Chinese gays are chasing the elusive rainbow

08:17, June 18, 2010      

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Watching gay men and lesbians in China struggle for basic rights and dignity is like hurtling through a time warp to the past.

Job discrimination. Social ostracism. Broken-hearted parents. Lives of deception, denial and depression. Police oppression. Brutality from vicious straight men or teenage hoodlums looking for easy targets.

And those are just the visible hurdles of being gay in a straight society.

They're the consequences of the invisible assumptions, the unenlightened attitudes that feed poisonous outcomes.

Because of cultural differences, the fight for gay rights here is bound to take on Chinese characteristics, whatever those might be. So the paths to gay rights taken in Western countries probably diverge from those that will be available here.

Nonetheless, here's a description of what gay life can be when people stop hiding, win their rights and live with pride, a look through the time warp into the possible future.

This month, cities all over the United States will be hosting their annual Gay Pride parades. These have evolved from a few dozen people marching with paper bags over their heads to hide their identities into massive celebrations that attract tens of thousands of families, politicians and sponsors.

The best-known is in San Francisco, home to one of the country's biggest gay populations.

From a single afternoon featuring a parade, this event now spans several days. Its activities range from picnics in the park for families to a gigantic carnival featuring booths selling food, souvenirs, arts and crafts, clothing, jewelry and services.

Some of the items are blatantly sexual. But some of America's biggest businesses also set up booths to show their eagerness to cater to this sizable, well-organized and generally well-heeled population. These include resorts, luxury housing developments, airlines and banks.

Even The Walt Disney Co sets aside a week in June every year to hold Gay Days at Disneyland in Anaheim, Calif. and Walt Disney World in Orlando, Fla. Minnie and Mickey don't mind.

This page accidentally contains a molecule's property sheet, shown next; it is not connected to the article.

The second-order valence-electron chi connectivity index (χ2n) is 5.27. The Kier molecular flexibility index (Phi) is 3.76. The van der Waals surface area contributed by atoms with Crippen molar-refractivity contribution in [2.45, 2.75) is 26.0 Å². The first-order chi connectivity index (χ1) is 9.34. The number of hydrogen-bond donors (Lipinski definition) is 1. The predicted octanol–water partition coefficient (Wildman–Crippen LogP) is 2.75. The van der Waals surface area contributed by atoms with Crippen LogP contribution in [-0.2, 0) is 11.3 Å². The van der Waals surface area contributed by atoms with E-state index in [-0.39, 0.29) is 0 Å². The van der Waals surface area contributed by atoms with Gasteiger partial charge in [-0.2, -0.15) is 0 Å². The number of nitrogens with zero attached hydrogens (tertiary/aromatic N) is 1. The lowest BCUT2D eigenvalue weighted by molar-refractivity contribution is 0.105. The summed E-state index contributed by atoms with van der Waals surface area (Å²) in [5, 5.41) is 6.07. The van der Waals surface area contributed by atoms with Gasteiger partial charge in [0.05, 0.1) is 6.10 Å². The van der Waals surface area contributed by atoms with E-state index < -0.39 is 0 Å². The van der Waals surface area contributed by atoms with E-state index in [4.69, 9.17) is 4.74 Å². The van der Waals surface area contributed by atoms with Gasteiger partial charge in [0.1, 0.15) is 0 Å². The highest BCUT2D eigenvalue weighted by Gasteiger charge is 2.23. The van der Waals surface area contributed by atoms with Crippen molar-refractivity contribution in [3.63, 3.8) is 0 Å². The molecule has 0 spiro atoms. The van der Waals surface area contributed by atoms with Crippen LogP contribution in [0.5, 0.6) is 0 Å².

The parade in San Francisco a couple of years ago was led by a large contingent of lesbian bikers, clad in black leather and riding big, noisy, powerful motorcycles. People in the audience, as well as parade participants, dressed (or undressed) in amazing costumes of lingerie, lace, leather, feathers, jewelry, body paint, boots, masks and lots of attitude.

Even dogs were dressed up or dyed in the colors of the gay-rights symbol, the rainbow.

In every city, state and local politicians march or ride in the parades or come to mingle with the gay voters. The biggest parades, such as those in New York, Chicago and San Francisco, attract national celebrities from sports, politics and entertainment.

All large American cities have gay enclaves. These tend to be among the trendiest and more expensive neighborhoods, with some of the best restaurants, hottest clubs and chicest boutiques. As a population, gays and lesbians tend to be highly educated and financially comfortable.

In fact, when gays and lesbians start moving into a run-down fringe neighborhood, you can bet that property values there will rise through the roof. First, they'll renovate the housing. Then upscale cafes and bars will appear. Finally, straight people who appreciate good restaurants and can afford high-quality housing begin moving in, too.

Gays and lesbians buy houses together, open businesses, get married, have children and in general conduct their lives in the same ways as the straight population. Schools have learned to accommodate children, without fuss, who have two mommies or two daddies.

None of this came easily. It took more than 40 years of struggle, individually and as a group, to win the political and social rights supposedly guaranteed by law to all.

But it can be done, and the rewards made it worth the struggle.

Source: China Daily(By Linda Gibson)

(Editor:王寒露)

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